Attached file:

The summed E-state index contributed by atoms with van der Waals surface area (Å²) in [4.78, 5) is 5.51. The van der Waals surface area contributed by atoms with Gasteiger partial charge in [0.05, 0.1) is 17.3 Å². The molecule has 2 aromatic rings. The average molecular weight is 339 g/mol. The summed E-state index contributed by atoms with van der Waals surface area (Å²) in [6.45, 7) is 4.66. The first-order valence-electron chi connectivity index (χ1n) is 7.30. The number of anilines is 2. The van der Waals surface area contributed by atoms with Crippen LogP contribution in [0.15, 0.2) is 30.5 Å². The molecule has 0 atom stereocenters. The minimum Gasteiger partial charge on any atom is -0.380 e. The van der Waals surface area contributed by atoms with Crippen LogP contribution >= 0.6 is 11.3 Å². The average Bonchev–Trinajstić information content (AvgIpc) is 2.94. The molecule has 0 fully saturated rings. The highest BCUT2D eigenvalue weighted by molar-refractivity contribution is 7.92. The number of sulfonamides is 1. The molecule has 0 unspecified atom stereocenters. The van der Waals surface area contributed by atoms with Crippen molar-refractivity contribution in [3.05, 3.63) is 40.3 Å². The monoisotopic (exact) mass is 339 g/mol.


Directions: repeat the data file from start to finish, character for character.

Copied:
The summed E-state index contributed by atoms with van der Waals surface area (Å²) in [4.78, 5) is 5.51. The van der Waals surface area contributed by atoms with Gasteiger partial charge in [0.05, 0.1) is 17.3 Å². The molecule has 2 aromatic rings. The average molecular weight is 339 g/mol. The summed E-state index contributed by atoms with van der Waals surface area (Å²) in [6.45, 7) is 4.66. The first-order valence-electron chi connectivity index (χ1n) is 7.30. The number of anilines is 2. The van der Waals surface area contributed by atoms with Crippen LogP contribution in [0.15, 0.2) is 30.5 Å². The molecule has 0 atom stereocenters. The minimum Gasteiger partial charge on any atom is -0.380 e. The van der Waals surface area contributed by atoms with Crippen LogP contribution >= 0.6 is 11.3 Å². The average Bonchev–Trinajstić information content (AvgIpc) is 2.94. The molecule has 0 fully saturated rings. The highest BCUT2D eigenvalue weighted by molar-refractivity contribution is 7.92. The number of sulfonamides is 1. The molecule has 0 unspecified atom stereocenters. The van der Waals surface area contributed by atoms with Crippen molar-refractivity contribution in [3.05, 3.63) is 40.3 Å². The monoisotopic (exact) mass is 339 g/mol.